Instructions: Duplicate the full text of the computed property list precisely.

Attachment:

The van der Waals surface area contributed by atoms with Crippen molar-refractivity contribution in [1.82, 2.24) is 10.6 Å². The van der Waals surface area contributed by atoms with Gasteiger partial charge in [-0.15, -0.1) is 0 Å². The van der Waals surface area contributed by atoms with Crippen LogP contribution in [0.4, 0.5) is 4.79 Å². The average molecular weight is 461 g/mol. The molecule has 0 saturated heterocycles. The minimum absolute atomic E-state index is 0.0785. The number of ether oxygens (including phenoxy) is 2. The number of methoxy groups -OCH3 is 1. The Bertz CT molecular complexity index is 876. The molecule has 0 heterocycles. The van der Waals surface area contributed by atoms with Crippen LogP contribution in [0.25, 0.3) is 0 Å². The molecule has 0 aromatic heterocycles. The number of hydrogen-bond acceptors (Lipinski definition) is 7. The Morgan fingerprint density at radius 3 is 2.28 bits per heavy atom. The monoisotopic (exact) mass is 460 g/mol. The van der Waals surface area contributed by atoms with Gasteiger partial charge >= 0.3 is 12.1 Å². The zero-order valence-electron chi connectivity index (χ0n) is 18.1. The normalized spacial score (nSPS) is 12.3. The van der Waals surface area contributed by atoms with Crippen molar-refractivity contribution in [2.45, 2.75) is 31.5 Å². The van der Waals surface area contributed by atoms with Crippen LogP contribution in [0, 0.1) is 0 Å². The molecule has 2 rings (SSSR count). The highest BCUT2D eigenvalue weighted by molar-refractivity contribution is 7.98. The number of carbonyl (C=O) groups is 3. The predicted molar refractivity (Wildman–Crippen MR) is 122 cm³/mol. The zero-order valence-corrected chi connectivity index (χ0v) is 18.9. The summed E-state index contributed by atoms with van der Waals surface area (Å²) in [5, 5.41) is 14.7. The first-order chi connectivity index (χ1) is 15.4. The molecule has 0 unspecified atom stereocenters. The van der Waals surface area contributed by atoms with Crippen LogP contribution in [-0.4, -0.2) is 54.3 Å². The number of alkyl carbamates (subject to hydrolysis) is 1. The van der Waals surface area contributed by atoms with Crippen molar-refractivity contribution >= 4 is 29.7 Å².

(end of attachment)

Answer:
The van der Waals surface area contributed by atoms with Crippen molar-refractivity contribution in [1.82, 2.24) is 10.6 Å². The van der Waals surface area contributed by atoms with Gasteiger partial charge in [-0.15, -0.1) is 0 Å². The van der Waals surface area contributed by atoms with Crippen LogP contribution in [0.4, 0.5) is 4.79 Å². The average molecular weight is 461 g/mol. The molecule has 0 saturated heterocycles. The minimum absolute atomic E-state index is 0.0785. The number of ether oxygens (including phenoxy) is 2. The number of methoxy groups -OCH3 is 1. The Bertz CT molecular complexity index is 876. The molecule has 0 heterocycles. The van der Waals surface area contributed by atoms with Crippen LogP contribution in [0.25, 0.3) is 0 Å². The molecule has 0 aromatic heterocycles. The number of hydrogen-bond acceptors (Lipinski definition) is 7. The Morgan fingerprint density at radius 3 is 2.28 bits per heavy atom. The monoisotopic (exact) mass is 460 g/mol. The van der Waals surface area contributed by atoms with Gasteiger partial charge >= 0.3 is 12.1 Å². The zero-order valence-electron chi connectivity index (χ0n) is 18.1. The normalized spacial score (nSPS) is 12.3. The van der Waals surface area contributed by atoms with Crippen molar-refractivity contribution in [2.45, 2.75) is 31.5 Å². The van der Waals surface area contributed by atoms with Crippen LogP contribution in [0, 0.1) is 0 Å². The molecule has 2 rings (SSSR count). The highest BCUT2D eigenvalue weighted by molar-refractivity contribution is 7.98. The number of carbonyl (C=O) groups is 3. The predicted molar refractivity (Wildman–Crippen MR) is 122 cm³/mol. The zero-order valence-corrected chi connectivity index (χ0v) is 18.9. The summed E-state index contributed by atoms with van der Waals surface area (Å²) in [5, 5.41) is 14.7. The first-order chi connectivity index (χ1) is 15.4. The molecule has 0 unspecified atom stereocenters. The van der Waals surface area contributed by atoms with Crippen LogP contribution in [-0.4, -0.2) is 54.3 Å². The number of alkyl carbamates (subject to hydrolysis) is 1. The van der Waals surface area contributed by atoms with Crippen molar-refractivity contribution >= 4 is 29.7 Å².